A member of the flying club which Lubitz started lessons with as a teenager said he was ‘well-acquainted’ with the French Alps and regularly flew over the area where he brought down the passenger plane on Tuesday
Investigators revealed yesterday that medical sign-off notes were found at Lubitz’s home – including at least one that covered the day of the crash – and Dusseldorf University Hospital confirmed he had been a patient there over the past two months, although it would not disclose his condition.
More sick notes are said to have covered other days when he flew despite being told not to. However, police said they found no suicide note in a five-hour search.
Speaking to MailOnline, an airline spokesman stressed the company was unaware of any medical notes and said it had been Lubitz’s responsibility to tell his employers he was unfit to fly.
He was facing a potential medical examination that could have seen his pilot’s licence removed and it is thought he may have feared mental or other health problems would bring an end to his dream.
Former BA pilot Alastair Rosenschein said pilots of Lubitz’s age face regular medicals as well as simulator tests and can be grounded if they fail to pass.
He told MailOnline: ‘He may have known that his career was already over. He may have known that the end was in sight.’
Mr Rosenschein said that, in Britain, pilots under 40 face annual or bi-annual medicals and, as well as testing physical health, doctors often ask questions to assess pilots’ mental health.
He added: ‘However, it’s difficult to see how a doctor could foresee something like this. There are no rules that someone who is having marital or financial difficulties cannot fly.’
In a blunt admission yesterday, Carsten Spohr, the head of Lufthansa which owns the budget airline, admitted Lubitz had slipped through the safety net with devastating consequences.
‘The pilot had passed all his tests, all his medical exams,’ he said. ‘He was 100 per cent fit to fly without any restrictions.
‘We have at Lufthansa, a reporting system where crew can report – without being punished – their own problems, or they can report about the problems of others without any kind of punishment.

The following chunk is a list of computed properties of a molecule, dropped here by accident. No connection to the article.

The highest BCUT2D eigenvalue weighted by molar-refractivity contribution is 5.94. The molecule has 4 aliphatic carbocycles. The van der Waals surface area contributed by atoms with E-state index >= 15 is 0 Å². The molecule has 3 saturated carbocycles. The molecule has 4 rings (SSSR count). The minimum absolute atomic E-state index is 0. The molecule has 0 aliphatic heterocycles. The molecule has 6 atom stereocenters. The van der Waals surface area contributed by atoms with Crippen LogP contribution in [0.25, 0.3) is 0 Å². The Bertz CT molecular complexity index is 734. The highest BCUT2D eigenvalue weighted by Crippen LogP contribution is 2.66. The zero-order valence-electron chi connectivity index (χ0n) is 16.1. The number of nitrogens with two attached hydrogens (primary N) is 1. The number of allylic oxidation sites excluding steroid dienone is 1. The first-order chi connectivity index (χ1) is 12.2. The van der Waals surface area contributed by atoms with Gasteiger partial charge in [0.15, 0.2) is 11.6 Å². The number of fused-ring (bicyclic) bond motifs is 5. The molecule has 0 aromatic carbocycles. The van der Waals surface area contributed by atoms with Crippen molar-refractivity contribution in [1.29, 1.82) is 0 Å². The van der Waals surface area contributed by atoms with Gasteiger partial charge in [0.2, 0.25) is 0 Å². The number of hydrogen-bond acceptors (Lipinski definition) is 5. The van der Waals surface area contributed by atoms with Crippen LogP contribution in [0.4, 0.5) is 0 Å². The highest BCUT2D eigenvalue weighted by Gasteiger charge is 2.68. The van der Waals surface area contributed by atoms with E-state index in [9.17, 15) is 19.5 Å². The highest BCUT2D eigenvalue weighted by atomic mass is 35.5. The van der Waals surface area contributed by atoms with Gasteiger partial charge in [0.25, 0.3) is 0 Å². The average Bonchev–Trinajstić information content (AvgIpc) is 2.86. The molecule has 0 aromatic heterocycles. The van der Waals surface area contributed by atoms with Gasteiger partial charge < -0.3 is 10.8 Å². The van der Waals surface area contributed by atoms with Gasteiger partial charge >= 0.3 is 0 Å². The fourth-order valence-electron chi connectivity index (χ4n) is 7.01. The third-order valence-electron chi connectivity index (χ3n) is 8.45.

‘All the safety nets we are all so proud of here have not worked in this case.’
German investigators removed dozens of boxes from the Dusseldorf apartment Lubitz shared with his girlfriend yesterday, as they continue to search for clues which could explain the reasons behind the air crash
Investigators found a torn up sicknote which was valid on the day of the crash among other evidence
Other possible explanations for Lubitz’s actions are that he may have stopped taking his medication so it would not be detected in any medical tests or slipped into desperation during a crisis in his relationship.
He is said to have recently split from his on/off girlfriend, who he lived with in a smart flat on the outskirts of Dusseldorf.
Some media reports claim the pair were together for seven years and were engaged to be married next year.
However, a former lover of Lubitz came forward today to claim she had dated the troubled co-pilot for five months last year.
The 26-year-old air Germanwings stewardess said she met Lubitz while the pair flew across Europe together and said they would often stay in hotels together.
She said he even warned her that he was going to commit an act so heinous that his name would be remembered for ever.
The woman, known only as Maria W, revealed to German newspaper Bild how he ominously told her last year: ‘One day I will do something that will change the whole system, and then all will know my name and remember it.’
When she heard about the airliner crash, she remembered Lubitz’s menacing prophecy.
‘I never knew what he meant, but now it makes sense,’ she said.